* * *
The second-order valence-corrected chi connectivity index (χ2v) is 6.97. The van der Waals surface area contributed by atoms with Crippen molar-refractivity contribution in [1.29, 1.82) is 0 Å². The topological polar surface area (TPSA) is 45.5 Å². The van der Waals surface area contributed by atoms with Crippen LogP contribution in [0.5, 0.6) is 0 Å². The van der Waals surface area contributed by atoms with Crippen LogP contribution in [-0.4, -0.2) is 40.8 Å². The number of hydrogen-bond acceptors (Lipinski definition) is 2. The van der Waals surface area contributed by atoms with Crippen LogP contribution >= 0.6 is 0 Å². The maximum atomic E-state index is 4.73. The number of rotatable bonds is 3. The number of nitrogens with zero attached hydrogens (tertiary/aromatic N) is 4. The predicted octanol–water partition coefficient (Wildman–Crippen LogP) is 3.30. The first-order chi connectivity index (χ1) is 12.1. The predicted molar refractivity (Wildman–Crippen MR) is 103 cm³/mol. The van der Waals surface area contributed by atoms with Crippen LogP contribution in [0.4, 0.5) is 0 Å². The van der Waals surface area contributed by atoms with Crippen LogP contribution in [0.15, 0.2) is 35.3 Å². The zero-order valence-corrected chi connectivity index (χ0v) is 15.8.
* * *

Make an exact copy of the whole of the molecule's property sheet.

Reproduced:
The second-order valence-corrected chi connectivity index (χ2v) is 6.97. The van der Waals surface area contributed by atoms with Crippen molar-refractivity contribution in [1.29, 1.82) is 0 Å². The topological polar surface area (TPSA) is 45.5 Å². The van der Waals surface area contributed by atoms with Crippen LogP contribution in [0.5, 0.6) is 0 Å². The van der Waals surface area contributed by atoms with Crippen LogP contribution in [-0.4, -0.2) is 40.8 Å². The number of hydrogen-bond acceptors (Lipinski definition) is 2. The van der Waals surface area contributed by atoms with Crippen LogP contribution >= 0.6 is 0 Å². The maximum atomic E-state index is 4.73. The number of rotatable bonds is 3. The number of nitrogens with zero attached hydrogens (tertiary/aromatic N) is 4. The predicted octanol–water partition coefficient (Wildman–Crippen LogP) is 3.30. The first-order chi connectivity index (χ1) is 12.1. The predicted molar refractivity (Wildman–Crippen MR) is 103 cm³/mol. The van der Waals surface area contributed by atoms with Crippen LogP contribution in [0.4, 0.5) is 0 Å². The van der Waals surface area contributed by atoms with Crippen LogP contribution in [0.15, 0.2) is 35.3 Å². The zero-order valence-corrected chi connectivity index (χ0v) is 15.8.